In the last Wired for Winning installment, I concluded with, “Lighten up and have fun. Be your own best friend out there. Eliminate negative self talk. Catch yourself doing something good. And hey… swing like you’ve never missed!” These words while meant to have an impact on the golfer’s psyche don’t really offer full disclosure of what you’re up against every time you tee it up. As a performance coach I realize my client’s understanding and acceptance of the realities of golf helps them develop their personal “golf philosophy” which is a critical to moving toward our goals.
As part of his definition, Webster defines philosophy as, “theory or logical analysis of the principles underlying conduct, thought, knowledge and the nature of the universe; the general principles or laws of a field of knowledge or activity.” While this reeks of some very “heady” stuff, it’s makes apparent that it’s not possible to work on the mental side of your game and not have a clear golf philosophy as a starting point. In other words if you don’t know where you’re going, any road will get you there and if you don’t know where you are a map won’t do you any good.
Dr. Bob Rotella uses as a premise for his work the philosophy that “golf is not a game of perfect” and in fact has written a book by the same name. If you haven’t read it, I highly recommend you do and if you have, read it again as well as his follow up book “Your 15th Club.” Harry Vardon had a folksier but just as sound philosophy, “trying to do in three what should normally require four often ends up taking five.”
As you start to identify your philosophy of the game it’s important to remember this one law. Once you tee up the ball on the first hole of the day the only thing that can happen to your score is that it will increase. Once you’ve lost a stroke, it’s gone! Golfer’s who don’t accept this and truly appreciate the game’s difficulties and small margins of error will be its victim.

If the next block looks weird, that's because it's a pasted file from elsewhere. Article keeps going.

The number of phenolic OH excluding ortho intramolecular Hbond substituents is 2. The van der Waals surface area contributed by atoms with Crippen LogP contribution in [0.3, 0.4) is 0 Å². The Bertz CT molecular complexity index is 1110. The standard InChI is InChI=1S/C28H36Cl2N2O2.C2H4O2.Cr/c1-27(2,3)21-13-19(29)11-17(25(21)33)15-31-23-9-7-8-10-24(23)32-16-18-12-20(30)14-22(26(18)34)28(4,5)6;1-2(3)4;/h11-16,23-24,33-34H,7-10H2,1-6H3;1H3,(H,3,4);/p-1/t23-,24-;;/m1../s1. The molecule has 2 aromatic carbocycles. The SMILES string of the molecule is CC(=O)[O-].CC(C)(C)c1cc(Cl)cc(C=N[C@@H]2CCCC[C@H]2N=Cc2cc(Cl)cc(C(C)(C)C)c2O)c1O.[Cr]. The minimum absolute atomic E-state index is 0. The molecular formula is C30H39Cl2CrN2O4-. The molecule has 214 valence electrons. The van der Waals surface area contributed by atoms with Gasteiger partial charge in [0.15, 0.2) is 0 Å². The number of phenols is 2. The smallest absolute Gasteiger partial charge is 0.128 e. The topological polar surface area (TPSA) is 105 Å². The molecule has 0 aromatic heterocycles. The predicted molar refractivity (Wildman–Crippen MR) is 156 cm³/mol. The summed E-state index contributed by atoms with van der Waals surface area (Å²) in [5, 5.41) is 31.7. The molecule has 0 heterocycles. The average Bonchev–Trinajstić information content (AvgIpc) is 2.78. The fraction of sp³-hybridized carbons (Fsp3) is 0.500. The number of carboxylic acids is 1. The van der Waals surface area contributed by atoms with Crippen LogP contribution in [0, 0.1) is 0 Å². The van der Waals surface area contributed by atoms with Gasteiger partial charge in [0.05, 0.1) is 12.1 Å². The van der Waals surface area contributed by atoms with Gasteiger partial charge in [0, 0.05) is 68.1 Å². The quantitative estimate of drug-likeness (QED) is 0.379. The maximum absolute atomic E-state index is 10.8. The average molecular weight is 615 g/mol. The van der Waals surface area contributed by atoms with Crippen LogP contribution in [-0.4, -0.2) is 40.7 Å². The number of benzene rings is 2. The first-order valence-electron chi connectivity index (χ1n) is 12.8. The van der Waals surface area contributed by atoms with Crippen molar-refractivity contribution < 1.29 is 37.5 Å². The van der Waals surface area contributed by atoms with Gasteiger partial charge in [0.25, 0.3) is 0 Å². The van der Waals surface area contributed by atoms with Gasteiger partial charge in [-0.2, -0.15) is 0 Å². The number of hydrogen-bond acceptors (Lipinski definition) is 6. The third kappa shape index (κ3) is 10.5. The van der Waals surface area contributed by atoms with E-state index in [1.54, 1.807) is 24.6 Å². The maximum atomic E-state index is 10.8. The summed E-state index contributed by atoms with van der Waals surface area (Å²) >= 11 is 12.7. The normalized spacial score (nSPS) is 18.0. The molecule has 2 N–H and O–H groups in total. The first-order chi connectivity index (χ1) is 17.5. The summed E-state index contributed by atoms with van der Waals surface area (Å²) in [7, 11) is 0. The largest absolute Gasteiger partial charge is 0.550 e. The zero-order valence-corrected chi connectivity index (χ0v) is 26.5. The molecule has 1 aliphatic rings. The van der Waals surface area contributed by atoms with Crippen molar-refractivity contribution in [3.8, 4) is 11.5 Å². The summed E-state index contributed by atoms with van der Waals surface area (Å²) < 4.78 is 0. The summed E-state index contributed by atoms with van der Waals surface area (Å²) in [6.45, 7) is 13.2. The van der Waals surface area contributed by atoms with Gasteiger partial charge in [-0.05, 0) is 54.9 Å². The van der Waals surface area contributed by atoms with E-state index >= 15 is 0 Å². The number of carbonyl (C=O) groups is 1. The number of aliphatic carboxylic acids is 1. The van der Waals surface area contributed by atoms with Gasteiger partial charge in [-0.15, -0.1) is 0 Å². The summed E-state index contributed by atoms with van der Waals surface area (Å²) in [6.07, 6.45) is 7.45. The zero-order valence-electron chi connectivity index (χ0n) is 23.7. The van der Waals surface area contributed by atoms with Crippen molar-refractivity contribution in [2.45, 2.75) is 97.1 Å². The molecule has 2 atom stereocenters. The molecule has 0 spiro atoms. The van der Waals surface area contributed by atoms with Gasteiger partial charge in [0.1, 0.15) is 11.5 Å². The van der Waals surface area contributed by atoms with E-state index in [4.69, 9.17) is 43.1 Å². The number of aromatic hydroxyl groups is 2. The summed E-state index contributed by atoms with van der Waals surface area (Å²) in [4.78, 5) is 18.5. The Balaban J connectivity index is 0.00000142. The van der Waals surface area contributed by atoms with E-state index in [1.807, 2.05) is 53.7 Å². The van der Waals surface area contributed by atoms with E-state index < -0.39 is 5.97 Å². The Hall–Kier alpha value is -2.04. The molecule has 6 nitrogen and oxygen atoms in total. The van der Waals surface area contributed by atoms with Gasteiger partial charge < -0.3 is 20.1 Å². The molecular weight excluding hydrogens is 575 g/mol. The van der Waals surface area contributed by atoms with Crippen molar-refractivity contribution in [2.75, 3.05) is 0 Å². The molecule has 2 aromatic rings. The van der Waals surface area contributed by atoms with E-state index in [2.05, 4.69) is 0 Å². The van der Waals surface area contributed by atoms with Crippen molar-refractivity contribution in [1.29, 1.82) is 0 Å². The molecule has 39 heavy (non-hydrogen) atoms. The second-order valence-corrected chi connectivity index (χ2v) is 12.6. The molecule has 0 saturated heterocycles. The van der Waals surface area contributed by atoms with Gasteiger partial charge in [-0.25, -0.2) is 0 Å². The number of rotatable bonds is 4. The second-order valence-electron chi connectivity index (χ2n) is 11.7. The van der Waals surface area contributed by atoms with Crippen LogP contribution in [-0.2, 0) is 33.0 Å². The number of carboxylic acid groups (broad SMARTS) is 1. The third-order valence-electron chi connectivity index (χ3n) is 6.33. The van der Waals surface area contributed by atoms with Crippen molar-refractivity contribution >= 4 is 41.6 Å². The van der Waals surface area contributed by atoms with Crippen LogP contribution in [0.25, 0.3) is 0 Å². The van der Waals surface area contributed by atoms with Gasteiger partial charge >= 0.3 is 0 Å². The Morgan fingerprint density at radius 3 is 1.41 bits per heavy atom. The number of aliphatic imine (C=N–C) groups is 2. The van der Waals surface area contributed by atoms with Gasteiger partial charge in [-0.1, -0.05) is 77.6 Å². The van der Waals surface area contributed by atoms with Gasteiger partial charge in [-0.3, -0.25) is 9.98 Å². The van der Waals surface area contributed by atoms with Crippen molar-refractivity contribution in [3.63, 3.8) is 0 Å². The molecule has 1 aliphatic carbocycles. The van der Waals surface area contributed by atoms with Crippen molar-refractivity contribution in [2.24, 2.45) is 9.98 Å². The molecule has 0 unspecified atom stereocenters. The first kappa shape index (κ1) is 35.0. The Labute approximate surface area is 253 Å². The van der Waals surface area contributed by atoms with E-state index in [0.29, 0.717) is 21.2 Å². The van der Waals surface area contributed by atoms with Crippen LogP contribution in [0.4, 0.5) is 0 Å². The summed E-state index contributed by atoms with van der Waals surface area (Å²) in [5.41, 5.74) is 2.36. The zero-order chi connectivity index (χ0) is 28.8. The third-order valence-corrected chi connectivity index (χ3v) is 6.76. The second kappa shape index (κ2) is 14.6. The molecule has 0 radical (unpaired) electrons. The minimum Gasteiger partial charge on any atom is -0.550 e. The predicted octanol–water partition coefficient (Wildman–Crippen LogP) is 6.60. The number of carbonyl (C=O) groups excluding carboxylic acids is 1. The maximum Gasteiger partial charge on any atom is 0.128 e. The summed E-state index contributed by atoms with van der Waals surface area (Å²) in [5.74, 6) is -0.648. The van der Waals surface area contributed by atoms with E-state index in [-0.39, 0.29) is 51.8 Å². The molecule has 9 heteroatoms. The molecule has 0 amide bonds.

Once we have a true understanding and accept the reality that nobody can really master this game, we can begin our personal journey toward mastering ourselves and how we approach and attack the game. We can then choose how we react to the outcomes and consequences of our choices. Success psychology has offered empirical evidence time and time again that positive expectations and positive reactions create positive outcomes. Accept the fact that “the game is stacked against you” and that by staying positive your chances of succeeding greatly increase. What’s love got to do with it?
Even the best players in the world aren’t always on top of their game. Peaks and valleys, ups and downs are a part of, not just golf, but life. When things are great it’s easy to stay positive. Conversely when things “go south” it’s easy to become negative. Both of these extremes tend to pop up almost subliminally. At several PGA Tour events this year I shared conversations with players in the practice area and during their practice rounds asking questions relating to their driving and putting. I got answers like, “I love it when the ball goes exactly where I’m looking!” “I love hitting that 2 yard cut.” As well as “I hate missing fairways’” and “I f#@*in’ hate it when I hit it left!” Guess which group had the better results that given week… Exactly!
If you want see a positive difference in your results you need to start with a positive mindset. You have to love hitting fairways more than you hate missing them. You have to love hitting greens in regulation more than you hate coming up short. In fact Dave Stockton, when asked the secret to being one of the best putters on the planet replied, “I love to one putt more than I hate three putting”
If you want walk the walk, you have to start talking the talk. At the amateur level, it’s even more skewed toward negativity. I hear a lot of, “I hate it when the greens are this slow.” “I hate playing in this wind.” “I hate that 9th hole, it gets me every time!” Rarely do I hear, “I love hitting the drive on 6.” “I love that back left pin on 3.” “I love when the wind gets whipping out hear.” Keep your ears open. You’ll find more people on the “hate train” than the “love boat.” More important, listen to yourself. Which one are you on?